In the morning, Vic rallied. We were the first two people in the eighty-seat lecture hall where the Buddhism and Science Colloquium would take place. I made sure Vic had enough cough drops and water. I slipped him an extra codeine pill timed to take effect at 10 a.m. when the discussion began, drew a diagram on the blackboard that Vic needed for his talk, and saved seats for David and Anthony. I paced. Finally, I sat down and surrendered to exhaustion and relief. Despite all odds, Vic was here for this day.

Colgate’s president held back emotion as she welcomed His Holiness and introduced the panel. Then, she nodded to Vic who left his chair and walked toward the Dalai Lama as he held out a silk-wrapped copy of his book. Vic bowed deeply. The Dalai Lama stepped off the podium, moved close to Vic, and peered intently into his eyes as he took the book. Vic’s voice broke with tears as he thanked His Holiness for the spiritual, political, and intellectual inspiration he had given Vic, his students, and the world. The Dalai Lama grasped the book in his left hand and opened his arms like a mother reaching out for a suffering child. He cupped the back of Vic’s head with his right hand and pulled Vic into his maroon-clad shoulder. Vic gasped and sobbed. Everyone in the room wept with him.

“Well, we’ll see if I can recover from that,” Vic said with a sideward glance toward the audience and a shy smile. He wiped his tears with his shirtsleeve, slowly walked back to his seat, took a deep breath, popped a Ricola, and gave a 15-minute lecture on causality that everyone in the room, scientists and nonscientists, fully understood. He paused frequently to give the translator ample time and made sure the Dalai Lama understood what he was saying. He ended his talk with a question for His Holiness about the relationship between causality in quantum mechanics and causality in Tibetan Buddhism.

I was achingly proud to be Vic’s wife, proud that he was here because of his will to complete his work, his good karma, and my unwavering care. Vic was a dying man, and after that hug, I sensed his death close by. I also knew that the Dalai Lama would help us through.

Three other professors delivered talks from somewhere in the intellectual stratosphere. They spoke so rapidly that the Dalai Lama’s translator couldn’t keep up, so His Holiness sat cross-legged on his throne-sized chair and leafed through Vic’s book. When it was his turn to speak, the Dalai Lama made a few general remarks. Then he turned toward Vic and answered the question about causality in Buddhism, in detail.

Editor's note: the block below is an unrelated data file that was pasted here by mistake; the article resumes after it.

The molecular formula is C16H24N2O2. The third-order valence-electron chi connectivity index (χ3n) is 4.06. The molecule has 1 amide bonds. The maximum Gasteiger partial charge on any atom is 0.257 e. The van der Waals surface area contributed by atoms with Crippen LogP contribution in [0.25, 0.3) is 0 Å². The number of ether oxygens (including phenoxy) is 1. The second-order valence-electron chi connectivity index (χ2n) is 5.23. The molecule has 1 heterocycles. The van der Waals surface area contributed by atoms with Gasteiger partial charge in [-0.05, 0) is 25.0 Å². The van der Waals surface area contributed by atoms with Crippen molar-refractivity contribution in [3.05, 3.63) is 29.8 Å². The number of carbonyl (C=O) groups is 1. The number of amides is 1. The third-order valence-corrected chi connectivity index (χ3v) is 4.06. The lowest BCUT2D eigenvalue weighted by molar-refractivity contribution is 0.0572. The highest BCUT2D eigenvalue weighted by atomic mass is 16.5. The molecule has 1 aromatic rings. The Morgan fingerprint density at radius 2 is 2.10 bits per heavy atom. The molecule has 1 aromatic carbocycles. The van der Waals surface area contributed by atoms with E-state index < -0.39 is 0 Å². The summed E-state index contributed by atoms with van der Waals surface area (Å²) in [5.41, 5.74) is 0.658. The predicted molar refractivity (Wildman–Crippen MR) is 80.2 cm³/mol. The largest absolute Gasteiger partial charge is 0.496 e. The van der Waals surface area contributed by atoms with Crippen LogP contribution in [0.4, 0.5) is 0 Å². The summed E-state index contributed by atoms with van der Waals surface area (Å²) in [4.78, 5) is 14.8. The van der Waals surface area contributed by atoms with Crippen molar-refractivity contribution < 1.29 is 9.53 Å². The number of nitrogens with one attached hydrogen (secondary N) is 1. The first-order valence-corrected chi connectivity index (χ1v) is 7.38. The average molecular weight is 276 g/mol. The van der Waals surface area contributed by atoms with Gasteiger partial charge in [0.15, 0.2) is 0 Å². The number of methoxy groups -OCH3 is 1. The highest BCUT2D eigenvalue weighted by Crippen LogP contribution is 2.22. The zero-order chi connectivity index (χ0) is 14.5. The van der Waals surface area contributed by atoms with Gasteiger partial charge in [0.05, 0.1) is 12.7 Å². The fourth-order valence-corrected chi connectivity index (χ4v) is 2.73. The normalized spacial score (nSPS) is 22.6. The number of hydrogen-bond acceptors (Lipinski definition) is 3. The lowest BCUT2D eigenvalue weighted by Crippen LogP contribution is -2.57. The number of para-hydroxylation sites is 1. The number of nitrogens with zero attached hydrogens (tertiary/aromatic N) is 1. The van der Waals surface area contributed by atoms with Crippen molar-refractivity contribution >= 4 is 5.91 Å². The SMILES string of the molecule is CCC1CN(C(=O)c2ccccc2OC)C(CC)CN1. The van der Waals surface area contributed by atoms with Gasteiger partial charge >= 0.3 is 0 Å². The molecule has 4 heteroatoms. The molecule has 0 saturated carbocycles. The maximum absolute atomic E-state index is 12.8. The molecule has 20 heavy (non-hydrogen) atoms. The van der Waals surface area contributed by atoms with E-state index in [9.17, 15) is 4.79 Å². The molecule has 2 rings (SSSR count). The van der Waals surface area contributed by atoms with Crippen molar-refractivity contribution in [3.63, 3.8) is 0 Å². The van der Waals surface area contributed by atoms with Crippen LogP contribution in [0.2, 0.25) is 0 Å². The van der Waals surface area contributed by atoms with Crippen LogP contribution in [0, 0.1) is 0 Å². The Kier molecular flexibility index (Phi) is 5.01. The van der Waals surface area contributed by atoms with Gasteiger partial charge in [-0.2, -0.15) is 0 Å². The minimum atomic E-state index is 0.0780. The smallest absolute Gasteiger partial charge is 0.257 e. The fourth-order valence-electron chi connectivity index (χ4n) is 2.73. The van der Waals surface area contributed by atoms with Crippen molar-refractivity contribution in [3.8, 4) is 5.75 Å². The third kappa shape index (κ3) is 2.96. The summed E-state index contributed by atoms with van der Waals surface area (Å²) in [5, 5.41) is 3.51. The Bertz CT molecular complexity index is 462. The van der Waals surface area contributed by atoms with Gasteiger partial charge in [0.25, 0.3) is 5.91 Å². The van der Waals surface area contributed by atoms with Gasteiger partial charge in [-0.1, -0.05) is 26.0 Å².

After that embrace, Vic no longer feared his coming death. Sitting upright in his sick bed at home, he repeatedly watched the DVD of the Dalai Lama answering his question. Vic’s mind was dulled by drugs and the Dalai Lama’s explanation of causality in Tibetan Buddhism was subtle, but finally Vic got it. He kept watching the video anyway.

Colgate sent Vic the two photos shown above—one of Vic offering his book to the Dalai Lama and one of the embrace, two men cheek-to-cheek, their faces buried in each other’s shoulders. Vic carried the pictures back and forth between his desk and his bed and looked at them frequently.

Less than six weeks after seeing His Holiness, as I ran out the door to drive my husband to the hospital for the last time, I grabbed the photo of the embrace. As Vic lay dying, the photo was taped on the wall of his hospital room so he could see it. It assured Vic that the Dalai Lama’s blessing was more than a dream. It was the sacred exclamation point to his life.


Namgyal Monastery in Ithaca, NY began a yearly lecture called the Victor Mansfield Memorial Speaker Series after Vic’s death in 2008. This series hosts lectures and weekend workshops from Westerner scholars who study Tibetan Buddhism. As well as teaching physics at Colgate University, Vic Mansfield taught workshops throughout the United States and Europe on Buddhism and physics.

Elaine Mansfield

Elaine Mansfield

Elaine Mansfield has focused on bereavement and hospice work since the death of her husband Vic Mansfield, author of Tibetan Buddhism and Modern Science: Toward a Union of Love and Knowledge. Her book Leaning into Love won the 2015 Gold Medal IPPY (Independent Publisher Book Awards) in the category Aging/Death & Dying. Elaine’s TEDx talk is called Good Grief! What I Learned from Loss. For more information, see her website or contact her on Facebook and on Twitter.